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CNN Poll on NSA Surveillance Program:
A new CNN poll suggests that public opinion on the NSA domestic surveillance program is roughly evenly divided: 50% think the President was right to authorize the surveillance, 46% think the President was wrong, and 4% have no opinion.
M.A. (mail):
I'm just wondering why nobody's done a poll that specifically addresses the issue -- it's not about whether they can do it, and it's not about whether they can do it without a warrant, but whether they can bypass FISA. I realize that the problem with asking that question is that the respondents won't know what FISA is or what it means, but there's got to be a way to poll on the actual issue.
1.10.2006 9:42pm
wooga:
Actually, the pol specifically asks "Question: Do you think the Bush administration was right or wrong in wiretapping these conversations without obtaining a court order?" As getting a court order (before or after) is the primary FISA violation levelled against Bush, this is probably the best question to get at the issue without rambling on so long as to confuse the listener. Plus, it assumes FISA binds Bush without using overly loaded language (such as: "was it okay for Bush to break the law?").

Politically, the other "Question: Do you think the Bush administration has gone too far, has been about right, or has not gone far enough in restricting people's civil liberties in order to fight terrorism?"
- resulted in 38% answering Bush had gone too far, 40% about right, and 19% not far enough. No party breakdown listed, unfortunately.
1.10.2006 10:01pm
M.A. (mail):
Ah, okay. The article made it sound like it was about warrants.

I'll also note that the article once again talks as though "Democrats" are the only ones criticizing the Bush wiretapping policy, ignoring Republicans like Specter, Brownback, Graham, Lugar, etc. News reports seem to want to turn everything into a political horserace (how will this help/hurt Democrats/Republicans?), but that's not what this is.

I find the too far/about right/not far enough breakdown pretty encouraging. It suggests that we are returning to, dare I say it, a September 10 mentality about these issues -- which is a hell of a lot better than the September 12 "let's freak out and let the government do whatever it wants" mentality.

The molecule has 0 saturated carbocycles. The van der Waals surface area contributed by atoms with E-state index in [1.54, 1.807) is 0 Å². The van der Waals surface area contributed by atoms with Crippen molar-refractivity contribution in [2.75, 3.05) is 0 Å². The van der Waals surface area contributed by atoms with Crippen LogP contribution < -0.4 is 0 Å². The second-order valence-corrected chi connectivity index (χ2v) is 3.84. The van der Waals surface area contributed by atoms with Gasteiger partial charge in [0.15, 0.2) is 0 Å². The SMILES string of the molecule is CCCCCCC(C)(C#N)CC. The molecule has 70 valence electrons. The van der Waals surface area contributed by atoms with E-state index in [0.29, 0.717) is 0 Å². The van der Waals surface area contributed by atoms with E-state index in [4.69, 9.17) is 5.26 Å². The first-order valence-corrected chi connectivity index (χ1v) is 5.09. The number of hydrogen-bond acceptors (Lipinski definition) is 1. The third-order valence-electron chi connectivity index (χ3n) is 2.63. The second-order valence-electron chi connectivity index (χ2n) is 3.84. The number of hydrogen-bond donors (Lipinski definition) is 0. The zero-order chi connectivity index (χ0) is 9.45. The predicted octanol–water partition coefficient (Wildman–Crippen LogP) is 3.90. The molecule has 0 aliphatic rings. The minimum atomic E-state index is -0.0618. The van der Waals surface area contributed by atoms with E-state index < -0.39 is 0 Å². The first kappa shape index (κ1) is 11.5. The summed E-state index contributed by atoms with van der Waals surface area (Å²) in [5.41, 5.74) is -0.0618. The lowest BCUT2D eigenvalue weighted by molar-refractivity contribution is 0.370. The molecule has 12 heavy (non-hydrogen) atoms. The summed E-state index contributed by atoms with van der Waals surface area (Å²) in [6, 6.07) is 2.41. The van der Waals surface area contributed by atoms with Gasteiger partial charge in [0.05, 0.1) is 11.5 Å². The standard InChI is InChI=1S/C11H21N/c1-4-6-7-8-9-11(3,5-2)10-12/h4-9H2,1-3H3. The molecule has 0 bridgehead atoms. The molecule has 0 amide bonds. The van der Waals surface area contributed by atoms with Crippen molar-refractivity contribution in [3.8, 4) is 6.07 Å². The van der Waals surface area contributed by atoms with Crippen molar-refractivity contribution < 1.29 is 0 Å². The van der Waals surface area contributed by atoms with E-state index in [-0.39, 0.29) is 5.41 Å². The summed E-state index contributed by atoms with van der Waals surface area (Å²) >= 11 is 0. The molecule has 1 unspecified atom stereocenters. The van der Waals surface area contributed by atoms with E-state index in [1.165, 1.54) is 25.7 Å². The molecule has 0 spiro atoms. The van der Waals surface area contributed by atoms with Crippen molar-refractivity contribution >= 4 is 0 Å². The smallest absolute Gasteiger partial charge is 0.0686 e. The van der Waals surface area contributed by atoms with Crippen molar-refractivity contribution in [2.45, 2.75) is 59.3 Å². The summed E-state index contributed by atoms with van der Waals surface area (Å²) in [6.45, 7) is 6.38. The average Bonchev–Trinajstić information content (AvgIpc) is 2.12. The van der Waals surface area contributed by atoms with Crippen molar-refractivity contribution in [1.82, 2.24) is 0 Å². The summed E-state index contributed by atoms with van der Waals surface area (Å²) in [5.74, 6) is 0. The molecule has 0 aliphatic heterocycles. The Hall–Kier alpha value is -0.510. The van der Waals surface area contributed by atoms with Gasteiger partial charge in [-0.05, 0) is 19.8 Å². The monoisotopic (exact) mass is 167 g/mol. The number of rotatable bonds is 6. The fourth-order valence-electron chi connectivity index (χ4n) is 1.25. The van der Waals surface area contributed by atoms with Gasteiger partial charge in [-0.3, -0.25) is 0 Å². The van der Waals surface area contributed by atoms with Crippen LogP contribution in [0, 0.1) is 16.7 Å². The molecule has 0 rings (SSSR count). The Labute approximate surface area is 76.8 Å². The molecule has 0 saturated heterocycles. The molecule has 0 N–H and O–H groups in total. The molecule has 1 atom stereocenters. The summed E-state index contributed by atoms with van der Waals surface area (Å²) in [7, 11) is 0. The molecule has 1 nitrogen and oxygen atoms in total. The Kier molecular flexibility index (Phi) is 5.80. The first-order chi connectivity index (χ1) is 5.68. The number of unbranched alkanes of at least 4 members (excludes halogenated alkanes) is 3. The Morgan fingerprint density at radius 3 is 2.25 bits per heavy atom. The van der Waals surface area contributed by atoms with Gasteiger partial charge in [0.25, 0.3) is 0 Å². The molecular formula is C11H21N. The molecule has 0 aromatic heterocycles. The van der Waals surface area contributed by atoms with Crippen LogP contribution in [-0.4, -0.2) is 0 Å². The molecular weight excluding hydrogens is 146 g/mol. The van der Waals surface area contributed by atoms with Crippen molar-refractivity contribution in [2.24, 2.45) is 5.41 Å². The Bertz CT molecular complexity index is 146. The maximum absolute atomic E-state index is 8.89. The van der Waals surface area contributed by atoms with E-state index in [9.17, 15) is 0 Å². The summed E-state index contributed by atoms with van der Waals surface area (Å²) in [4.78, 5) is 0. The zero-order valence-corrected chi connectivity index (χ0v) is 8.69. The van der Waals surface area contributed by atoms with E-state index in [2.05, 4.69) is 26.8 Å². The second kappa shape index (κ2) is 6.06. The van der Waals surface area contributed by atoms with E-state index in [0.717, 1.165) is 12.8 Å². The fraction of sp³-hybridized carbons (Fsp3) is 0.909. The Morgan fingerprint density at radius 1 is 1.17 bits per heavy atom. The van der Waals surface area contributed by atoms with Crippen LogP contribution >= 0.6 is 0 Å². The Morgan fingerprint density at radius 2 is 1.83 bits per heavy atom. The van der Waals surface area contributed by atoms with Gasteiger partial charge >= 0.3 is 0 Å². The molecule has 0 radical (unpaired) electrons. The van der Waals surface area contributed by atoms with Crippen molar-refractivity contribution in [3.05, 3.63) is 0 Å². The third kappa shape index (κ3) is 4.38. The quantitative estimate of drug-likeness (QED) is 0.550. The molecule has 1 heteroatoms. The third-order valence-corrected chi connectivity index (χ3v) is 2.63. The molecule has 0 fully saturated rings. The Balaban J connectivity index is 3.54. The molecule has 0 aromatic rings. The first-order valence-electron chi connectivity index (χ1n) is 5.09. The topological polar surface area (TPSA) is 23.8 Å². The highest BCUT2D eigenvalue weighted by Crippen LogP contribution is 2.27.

1.10.2006 10:26pm
JonBuck:
The fact is that we live in a 9/12 world now. Why would we return to intelligence gathering methods that failed us? I don't see what we've done as "freaking out" in that context.
1.10.2006 10:57pm
jukeboxgrad (mail):
"The fact is that we live in a 9/12 world now."

That might be a good reason to change laws. It's not an excuse to break them.
1.10.2006 11:08pm
Apodaca:
JonBuck:
Why would we return to intelligence gathering methods that failed us?
What basis do you have for asserting that it was our collection methods that failed? The 9-11 Commission appears to conclude that the failure was instead a failure to share, integrate, and analyze the intel we in fact had:
The U.S. government has access to a vast amount of information. When databases not usually thought of as "intelligence," such as customs or immigration information, are included, the storehouse is immense. But the U.S. government has a weak system for processing and using what it has. In interviews around the government, official after official urged us to call attention to frustrations with the unglamorous "back office" side of government operations.

In the 9/11 story, for example, we sometimes see examples of information that could be accessed-like the undistributed NSA information that would have helped identify Nawaf al Hazmi in January 2000. But someone had to ask for it. In that case, no one did. Or, as in the episodes we describe in chapter 8, the information is distributed, but in a compartmented channel. Or the information is available, and someone does ask, but it cannot be shared.

What all these stories have in common is a system that requires a demonstrated "need to know" before sharing. This approach assumes it is possible to know, in advance, who will need to use the information. Such a system implicitly assumes that the risk of inadvertent disclosure outweighs the benefits of wider sharing. Those Cold War assumptions are no longer appropriate.
1.10.2006 11:20pm
Noah Klein (mail):


The problem with this issue is that it is so basic to our understanding of government that its hard to talk about in strictly a legal matter. So to continue politically, I have seen that the polls go back forth on the issue. The Rasmussen Poll has it at 64% that approves of wiretapping, but the question doesn't ask anything about a court order. The AP/IPSOS poll has 56% disapproving of the tap when asked "Should the Bush Administration be required to get a warrant from a judge before monitoring phone and internet communications between Americans citizens and suspected terrorists, or should the government be allowed to monitor such communications without a warrant?" But the demographics of the poll are terrible. The Cbs poll which asks about the court order has 49% approving and 48% disapproving. The Washington Post poll has 64% of Americans "[thinking that] federal are...intruding on some Americans' privacy rights." And 49% feel those intrusions are not justified.